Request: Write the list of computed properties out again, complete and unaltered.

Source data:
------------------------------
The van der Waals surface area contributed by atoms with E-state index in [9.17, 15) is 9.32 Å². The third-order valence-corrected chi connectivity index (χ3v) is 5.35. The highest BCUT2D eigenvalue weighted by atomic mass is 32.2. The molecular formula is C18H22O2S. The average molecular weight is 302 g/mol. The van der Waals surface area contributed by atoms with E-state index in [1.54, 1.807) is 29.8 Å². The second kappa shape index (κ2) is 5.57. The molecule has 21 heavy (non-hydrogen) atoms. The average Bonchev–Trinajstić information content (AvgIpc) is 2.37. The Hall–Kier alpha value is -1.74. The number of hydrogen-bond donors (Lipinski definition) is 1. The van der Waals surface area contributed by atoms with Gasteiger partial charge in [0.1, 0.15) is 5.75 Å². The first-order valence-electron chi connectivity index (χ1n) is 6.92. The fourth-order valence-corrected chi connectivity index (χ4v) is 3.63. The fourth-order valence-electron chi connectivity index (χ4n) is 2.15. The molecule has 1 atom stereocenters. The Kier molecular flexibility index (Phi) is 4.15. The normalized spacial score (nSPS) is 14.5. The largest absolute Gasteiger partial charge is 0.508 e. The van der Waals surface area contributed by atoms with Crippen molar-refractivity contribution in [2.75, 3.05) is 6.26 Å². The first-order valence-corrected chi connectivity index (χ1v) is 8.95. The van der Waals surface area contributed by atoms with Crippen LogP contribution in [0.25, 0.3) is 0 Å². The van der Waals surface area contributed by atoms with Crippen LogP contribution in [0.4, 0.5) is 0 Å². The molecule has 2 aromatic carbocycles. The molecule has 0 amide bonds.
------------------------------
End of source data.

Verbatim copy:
The van der Waals surface area contributed by atoms with E-state index in [9.17, 15) is 9.32 Å². The third-order valence-corrected chi connectivity index (χ3v) is 5.35. The highest BCUT2D eigenvalue weighted by atomic mass is 32.2. The molecular formula is C18H22O2S. The average molecular weight is 302 g/mol. The van der Waals surface area contributed by atoms with E-state index in [1.54, 1.807) is 29.8 Å². The second kappa shape index (κ2) is 5.57. The molecule has 21 heavy (non-hydrogen) atoms. The average Bonchev–Trinajstić information content (AvgIpc) is 2.37. The Hall–Kier alpha value is -1.74. The number of hydrogen-bond donors (Lipinski definition) is 1. The van der Waals surface area contributed by atoms with Gasteiger partial charge in [0.1, 0.15) is 5.75 Å². The first-order valence-electron chi connectivity index (χ1n) is 6.92. The fourth-order valence-corrected chi connectivity index (χ4v) is 3.63. The fourth-order valence-electron chi connectivity index (χ4n) is 2.15. The molecule has 1 atom stereocenters. The Kier molecular flexibility index (Phi) is 4.15. The normalized spacial score (nSPS) is 14.5. The largest absolute Gasteiger partial charge is 0.508 e. The van der Waals surface area contributed by atoms with Crippen molar-refractivity contribution in [2.75, 3.05) is 6.26 Å². The first-order valence-corrected chi connectivity index (χ1v) is 8.95. The van der Waals surface area contributed by atoms with Crippen LogP contribution in [0.25, 0.3) is 0 Å². The van der Waals surface area contributed by atoms with Crippen LogP contribution in [0.4, 0.5) is 0 Å². The molecule has 2 aromatic carbocycles. The molecule has 0 amide bonds.